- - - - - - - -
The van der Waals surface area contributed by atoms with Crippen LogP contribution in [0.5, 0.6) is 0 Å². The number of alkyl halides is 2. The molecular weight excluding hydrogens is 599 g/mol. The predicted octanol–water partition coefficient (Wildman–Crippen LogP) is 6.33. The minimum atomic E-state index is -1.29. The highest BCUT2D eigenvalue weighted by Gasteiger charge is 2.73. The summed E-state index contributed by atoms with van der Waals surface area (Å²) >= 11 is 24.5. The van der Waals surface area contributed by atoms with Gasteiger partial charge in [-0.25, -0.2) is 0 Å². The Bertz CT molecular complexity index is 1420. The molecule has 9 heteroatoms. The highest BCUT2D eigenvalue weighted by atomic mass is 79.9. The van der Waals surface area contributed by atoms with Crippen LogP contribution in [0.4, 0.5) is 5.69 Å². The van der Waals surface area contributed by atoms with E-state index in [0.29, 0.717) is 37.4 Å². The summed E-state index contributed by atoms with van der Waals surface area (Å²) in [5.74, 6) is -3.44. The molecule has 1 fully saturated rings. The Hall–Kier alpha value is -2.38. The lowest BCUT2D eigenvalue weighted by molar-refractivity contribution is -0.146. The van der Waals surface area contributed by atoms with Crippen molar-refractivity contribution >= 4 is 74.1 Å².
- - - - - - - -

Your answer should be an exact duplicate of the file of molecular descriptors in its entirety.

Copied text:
The van der Waals surface area contributed by atoms with Crippen LogP contribution in [0.5, 0.6) is 0 Å². The number of alkyl halides is 2. The molecular weight excluding hydrogens is 599 g/mol. The predicted octanol–water partition coefficient (Wildman–Crippen LogP) is 6.33. The minimum atomic E-state index is -1.29. The highest BCUT2D eigenvalue weighted by Gasteiger charge is 2.73. The summed E-state index contributed by atoms with van der Waals surface area (Å²) >= 11 is 24.5. The van der Waals surface area contributed by atoms with Gasteiger partial charge in [-0.25, -0.2) is 0 Å². The Bertz CT molecular complexity index is 1420. The molecule has 9 heteroatoms. The highest BCUT2D eigenvalue weighted by atomic mass is 79.9. The van der Waals surface area contributed by atoms with Crippen LogP contribution in [0.4, 0.5) is 5.69 Å². The van der Waals surface area contributed by atoms with E-state index in [0.29, 0.717) is 37.4 Å². The summed E-state index contributed by atoms with van der Waals surface area (Å²) in [5.74, 6) is -3.44. The molecule has 1 fully saturated rings. The Hall–Kier alpha value is -2.38. The lowest BCUT2D eigenvalue weighted by molar-refractivity contribution is -0.146. The van der Waals surface area contributed by atoms with Crippen molar-refractivity contribution >= 4 is 74.1 Å².